Exporting a large file at 300dpi to jpeg format

New Here ,
Jan 24, 2018 Jan 24, 2018

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There is a website Society6 that I want to upload some artwork to and put it on products to sell. They have a minimum size of 6300 px. x 6300 px @ 72dpi RGB color in Jpeg format. Why they want jpegs I don't know. My problem is since they are going to be printing from a jpeg format I wanted to keep the res. @ 300dpi . My files were 10,000px. x 10,000 px. and when I try to export them to make them a jpeg. Illustrator tells me the res. is to high I have to lower it. I contacted Society6 they suggested I make the dimensions 6300 x 6300 and see if that works and it did not. The file sizes I am working on are around 960kb. It did export at 150dpi. but I'm fearful it might not print well.  Suggestions?

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correct answers 1 Correct Answer

Adobe Community Professional , Jan 25, 2018 Jan 25, 2018
if you want to end up with a 300ppi, 10,000 px square image from Illustrator, you need to start with the physical size of that image, not the pixel dimensions -- so 846.67 mm square.then Export As > JPEG, and check 'Use Artboards'. set to 300 ppi. barring any rounding errors in converting from px to mm, you should get what you specified.

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Adobe Community Professional ,
Jan 24, 2018 Jan 24, 2018

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This is an issue with Illustrator. You can get around it by using Photoshop.

From Illustrator choose File > Export As and choose Photoshop from the Save as type list.

Open the resulting file in Photoshop and save to jpeg as needed.

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Adobe Community Professional ,
Jan 25, 2018 Jan 25, 2018

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if you want to end up with a 300ppi, 10,000 px square image from Illustrator, you need to start with the physical size of that image, not the pixel dimensions -- so 846.67 mm square.

then Export As > JPEG, and check 'Use Artboards'. set to 300 ppi. barring any rounding errors in converting from px to mm, you should get what you specified.

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Adobe Community Professional ,
Jan 25, 2018 Jan 25, 2018

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sorry, that's 846.66 mm.

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Adobe Community Professional ,
Jan 25, 2018 Jan 25, 2018

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and 300 ppi is probably overkill for an 80cm square image, so i wouldn't worry about going lower.

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Adobe Community Professional ,
Jan 25, 2018 Jan 25, 2018

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LRKLinda  schrieb

They have a minimum size of 6300 px. x 6300 px @ 72dpi

If they tell you to make it 6300px x 6300 px then resolution doesn't matter. At all.

6300 pixels stay 6300 pixels no matter if the resolution is 12 ppi or 30,000 ppi (which is the highest resolution you can set in Photoshop).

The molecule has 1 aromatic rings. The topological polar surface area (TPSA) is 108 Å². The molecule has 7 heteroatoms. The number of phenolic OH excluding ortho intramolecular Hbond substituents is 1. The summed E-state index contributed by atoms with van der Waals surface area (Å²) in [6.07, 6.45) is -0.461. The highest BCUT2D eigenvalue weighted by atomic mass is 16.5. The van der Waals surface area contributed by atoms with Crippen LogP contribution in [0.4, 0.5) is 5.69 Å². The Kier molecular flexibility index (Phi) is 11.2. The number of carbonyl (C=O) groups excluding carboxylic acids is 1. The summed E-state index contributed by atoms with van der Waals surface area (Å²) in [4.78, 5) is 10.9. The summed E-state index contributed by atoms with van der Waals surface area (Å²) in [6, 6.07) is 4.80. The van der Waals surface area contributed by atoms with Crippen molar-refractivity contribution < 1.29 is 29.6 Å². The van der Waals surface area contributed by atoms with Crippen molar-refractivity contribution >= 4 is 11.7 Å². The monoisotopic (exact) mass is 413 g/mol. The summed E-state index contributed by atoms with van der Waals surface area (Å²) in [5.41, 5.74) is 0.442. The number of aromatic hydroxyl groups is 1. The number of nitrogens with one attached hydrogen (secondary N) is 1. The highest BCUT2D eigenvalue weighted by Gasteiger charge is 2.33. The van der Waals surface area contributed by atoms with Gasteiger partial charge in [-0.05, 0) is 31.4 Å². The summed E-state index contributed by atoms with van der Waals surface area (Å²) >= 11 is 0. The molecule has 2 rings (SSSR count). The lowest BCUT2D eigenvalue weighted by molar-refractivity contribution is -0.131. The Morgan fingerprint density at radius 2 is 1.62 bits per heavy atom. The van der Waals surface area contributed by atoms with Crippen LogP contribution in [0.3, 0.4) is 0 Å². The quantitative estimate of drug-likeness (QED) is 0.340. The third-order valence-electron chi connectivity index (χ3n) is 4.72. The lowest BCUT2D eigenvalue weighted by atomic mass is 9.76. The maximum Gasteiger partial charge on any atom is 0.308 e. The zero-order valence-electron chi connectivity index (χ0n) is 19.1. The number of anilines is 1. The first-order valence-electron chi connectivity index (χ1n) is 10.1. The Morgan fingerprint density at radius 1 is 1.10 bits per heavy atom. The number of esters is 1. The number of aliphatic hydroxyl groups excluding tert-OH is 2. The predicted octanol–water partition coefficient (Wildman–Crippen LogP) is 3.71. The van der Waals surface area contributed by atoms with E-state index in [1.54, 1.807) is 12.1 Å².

Please learn about resolution.

Set up a file: vector or raster, resolution, color mode and file format

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Adobe Community Professional ,
Jan 25, 2018 Jan 25, 2018

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this we know, but sites have odd requirements like this all over the place. Adobe stock even asks you to submit vector files at a 'resolution' of 15 megapixels

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Adobe Community Professional ,
Jan 25, 2018 Jan 25, 2018

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https://forums.adobe.com/people/Doug+A+Roberts  schrieb

this we know, but sites have odd requirements like this all over the place.

Because they don't know the basics either. They probably even delete the resolution setting in the process of uploading.

Nobody even cares about learning basics these days.

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Community Beginner ,
Nov 30, 2020 Nov 30, 2020

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I have a similar issue. From your explanation, I don't understand where 846.67mm came from? Please could you explain this. Thank you!

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Adobe Community Professional ,
Nov 30, 2020 Nov 30, 2020

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If there are 300 pixels per inch (PPI), then there are 10,000 pixels in 846.67 mm (33.333... inches)

 

(The original poster had 10,000 px square files)

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Community Beginner ,
Nov 30, 2020 Nov 30, 2020

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Ooo i see, is there a formula or a way to figure this out for different dimensions. For example, if I wanted a 3500px x 3500px sized JPEG file at 300dpi.

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Adobe Community Professional ,
Nov 30, 2020 Nov 30, 2020

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The formula is just your pixel dimensions (3500) divided by 300, which is 11.666 (recurring) inches.

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Community Beginner ,
Dec 01, 2020 Dec 01, 2020

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Thank you so much for your help!

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